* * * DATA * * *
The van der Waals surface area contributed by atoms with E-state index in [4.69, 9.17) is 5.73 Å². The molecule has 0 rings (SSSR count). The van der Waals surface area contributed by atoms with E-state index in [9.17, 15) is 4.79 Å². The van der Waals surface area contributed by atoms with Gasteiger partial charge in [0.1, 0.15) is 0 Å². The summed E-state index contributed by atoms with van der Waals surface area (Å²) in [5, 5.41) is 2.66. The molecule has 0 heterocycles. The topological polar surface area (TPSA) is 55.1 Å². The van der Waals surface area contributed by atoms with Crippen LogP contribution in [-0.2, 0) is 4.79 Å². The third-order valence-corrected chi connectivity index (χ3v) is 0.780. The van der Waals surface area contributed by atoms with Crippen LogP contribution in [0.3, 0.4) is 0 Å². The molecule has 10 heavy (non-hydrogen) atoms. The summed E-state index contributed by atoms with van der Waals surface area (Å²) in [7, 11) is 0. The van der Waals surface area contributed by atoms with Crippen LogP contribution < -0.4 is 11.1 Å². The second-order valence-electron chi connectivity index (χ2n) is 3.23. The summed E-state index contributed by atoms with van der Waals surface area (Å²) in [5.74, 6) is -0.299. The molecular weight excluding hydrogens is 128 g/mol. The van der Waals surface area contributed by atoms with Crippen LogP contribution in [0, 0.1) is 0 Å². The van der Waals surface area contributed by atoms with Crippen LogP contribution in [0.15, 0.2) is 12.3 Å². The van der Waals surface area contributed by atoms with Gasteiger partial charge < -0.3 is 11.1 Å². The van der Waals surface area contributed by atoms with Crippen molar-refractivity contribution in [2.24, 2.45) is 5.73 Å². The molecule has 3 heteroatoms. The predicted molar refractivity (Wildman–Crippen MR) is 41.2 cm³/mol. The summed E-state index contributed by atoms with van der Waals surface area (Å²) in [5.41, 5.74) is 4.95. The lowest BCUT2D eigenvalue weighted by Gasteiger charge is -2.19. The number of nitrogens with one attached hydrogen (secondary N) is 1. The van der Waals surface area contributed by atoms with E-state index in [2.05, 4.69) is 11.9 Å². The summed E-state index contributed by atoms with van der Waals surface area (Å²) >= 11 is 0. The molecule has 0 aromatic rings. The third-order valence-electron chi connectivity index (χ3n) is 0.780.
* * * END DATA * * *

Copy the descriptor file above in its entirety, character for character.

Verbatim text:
The van der Waals surface area contributed by atoms with E-state index in [4.69, 9.17) is 5.73 Å². The molecule has 0 rings (SSSR count). The van der Waals surface area contributed by atoms with E-state index in [9.17, 15) is 4.79 Å². The van der Waals surface area contributed by atoms with Gasteiger partial charge in [0.1, 0.15) is 0 Å². The summed E-state index contributed by atoms with van der Waals surface area (Å²) in [5, 5.41) is 2.66. The molecule has 0 heterocycles. The topological polar surface area (TPSA) is 55.1 Å². The van der Waals surface area contributed by atoms with Crippen LogP contribution in [-0.2, 0) is 4.79 Å². The third-order valence-corrected chi connectivity index (χ3v) is 0.780. The van der Waals surface area contributed by atoms with Crippen LogP contribution in [0.3, 0.4) is 0 Å². The molecule has 10 heavy (non-hydrogen) atoms. The summed E-state index contributed by atoms with van der Waals surface area (Å²) in [7, 11) is 0. The van der Waals surface area contributed by atoms with Crippen LogP contribution < -0.4 is 11.1 Å². The second-order valence-electron chi connectivity index (χ2n) is 3.23. The summed E-state index contributed by atoms with van der Waals surface area (Å²) in [5.74, 6) is -0.299. The molecular weight excluding hydrogens is 128 g/mol. The van der Waals surface area contributed by atoms with Crippen LogP contribution in [0, 0.1) is 0 Å². The van der Waals surface area contributed by atoms with Crippen LogP contribution in [0.15, 0.2) is 12.3 Å². The van der Waals surface area contributed by atoms with Gasteiger partial charge < -0.3 is 11.1 Å². The van der Waals surface area contributed by atoms with Crippen molar-refractivity contribution in [2.24, 2.45) is 5.73 Å². The molecule has 3 heteroatoms. The predicted molar refractivity (Wildman–Crippen MR) is 41.2 cm³/mol. The summed E-state index contributed by atoms with van der Waals surface area (Å²) in [5.41, 5.74) is 4.95. The lowest BCUT2D eigenvalue weighted by Gasteiger charge is -2.19. The number of nitrogens with one attached hydrogen (secondary N) is 1. The van der Waals surface area contributed by atoms with E-state index in [2.05, 4.69) is 11.9 Å². The summed E-state index contributed by atoms with van der Waals surface area (Å²) >= 11 is 0. The molecule has 0 aromatic rings. The third-order valence-electron chi connectivity index (χ3n) is 0.780.